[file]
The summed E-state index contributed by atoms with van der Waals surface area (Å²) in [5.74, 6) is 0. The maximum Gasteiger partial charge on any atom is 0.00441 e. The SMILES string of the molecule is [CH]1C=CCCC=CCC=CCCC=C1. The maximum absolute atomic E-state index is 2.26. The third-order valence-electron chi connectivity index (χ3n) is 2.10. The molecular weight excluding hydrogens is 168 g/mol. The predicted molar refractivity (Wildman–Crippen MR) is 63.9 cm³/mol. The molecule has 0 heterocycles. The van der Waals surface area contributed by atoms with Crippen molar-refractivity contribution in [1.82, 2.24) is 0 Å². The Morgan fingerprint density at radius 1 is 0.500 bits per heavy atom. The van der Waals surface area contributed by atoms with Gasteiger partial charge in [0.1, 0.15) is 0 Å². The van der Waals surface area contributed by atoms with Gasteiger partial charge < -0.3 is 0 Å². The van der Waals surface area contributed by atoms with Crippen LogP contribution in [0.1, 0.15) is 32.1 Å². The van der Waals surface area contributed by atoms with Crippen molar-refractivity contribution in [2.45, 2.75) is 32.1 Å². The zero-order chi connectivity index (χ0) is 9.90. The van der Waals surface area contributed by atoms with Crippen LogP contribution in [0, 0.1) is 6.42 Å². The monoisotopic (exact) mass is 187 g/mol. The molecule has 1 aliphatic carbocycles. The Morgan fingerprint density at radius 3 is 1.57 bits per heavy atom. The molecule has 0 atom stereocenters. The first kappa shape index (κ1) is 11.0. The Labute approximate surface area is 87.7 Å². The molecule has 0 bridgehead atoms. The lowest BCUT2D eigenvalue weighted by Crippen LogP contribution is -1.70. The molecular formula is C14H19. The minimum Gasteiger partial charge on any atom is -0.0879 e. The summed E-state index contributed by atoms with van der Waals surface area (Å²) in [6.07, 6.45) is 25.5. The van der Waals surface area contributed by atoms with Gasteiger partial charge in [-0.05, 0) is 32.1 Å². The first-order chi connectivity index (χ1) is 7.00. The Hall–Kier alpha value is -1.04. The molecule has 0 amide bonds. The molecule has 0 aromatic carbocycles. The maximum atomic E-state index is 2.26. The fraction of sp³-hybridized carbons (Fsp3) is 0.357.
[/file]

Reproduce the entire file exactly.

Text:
The summed E-state index contributed by atoms with van der Waals surface area (Å²) in [5.74, 6) is 0. The maximum Gasteiger partial charge on any atom is 0.00441 e. The SMILES string of the molecule is [CH]1C=CCCC=CCC=CCCC=C1. The maximum absolute atomic E-state index is 2.26. The third-order valence-electron chi connectivity index (χ3n) is 2.10. The molecular weight excluding hydrogens is 168 g/mol. The predicted molar refractivity (Wildman–Crippen MR) is 63.9 cm³/mol. The molecule has 0 heterocycles. The van der Waals surface area contributed by atoms with Crippen molar-refractivity contribution in [1.82, 2.24) is 0 Å². The Morgan fingerprint density at radius 1 is 0.500 bits per heavy atom. The van der Waals surface area contributed by atoms with Gasteiger partial charge in [0.1, 0.15) is 0 Å². The van der Waals surface area contributed by atoms with Gasteiger partial charge < -0.3 is 0 Å². The van der Waals surface area contributed by atoms with Crippen LogP contribution in [0.1, 0.15) is 32.1 Å². The van der Waals surface area contributed by atoms with Crippen molar-refractivity contribution in [2.45, 2.75) is 32.1 Å². The zero-order chi connectivity index (χ0) is 9.90. The van der Waals surface area contributed by atoms with Crippen LogP contribution in [0, 0.1) is 6.42 Å². The monoisotopic (exact) mass is 187 g/mol. The molecule has 1 aliphatic carbocycles. The Morgan fingerprint density at radius 3 is 1.57 bits per heavy atom. The molecule has 0 atom stereocenters. The first kappa shape index (κ1) is 11.0. The Labute approximate surface area is 87.7 Å². The molecule has 0 bridgehead atoms. The lowest BCUT2D eigenvalue weighted by Crippen LogP contribution is -1.70. The molecular formula is C14H19. The minimum Gasteiger partial charge on any atom is -0.0879 e. The summed E-state index contributed by atoms with van der Waals surface area (Å²) in [6.07, 6.45) is 25.5. The van der Waals surface area contributed by atoms with Gasteiger partial charge in [-0.05, 0) is 32.1 Å². The first-order chi connectivity index (χ1) is 7.00. The Hall–Kier alpha value is -1.04. The molecule has 0 amide bonds. The molecule has 0 aromatic carbocycles. The maximum atomic E-state index is 2.26. The fraction of sp³-hybridized carbons (Fsp3) is 0.357.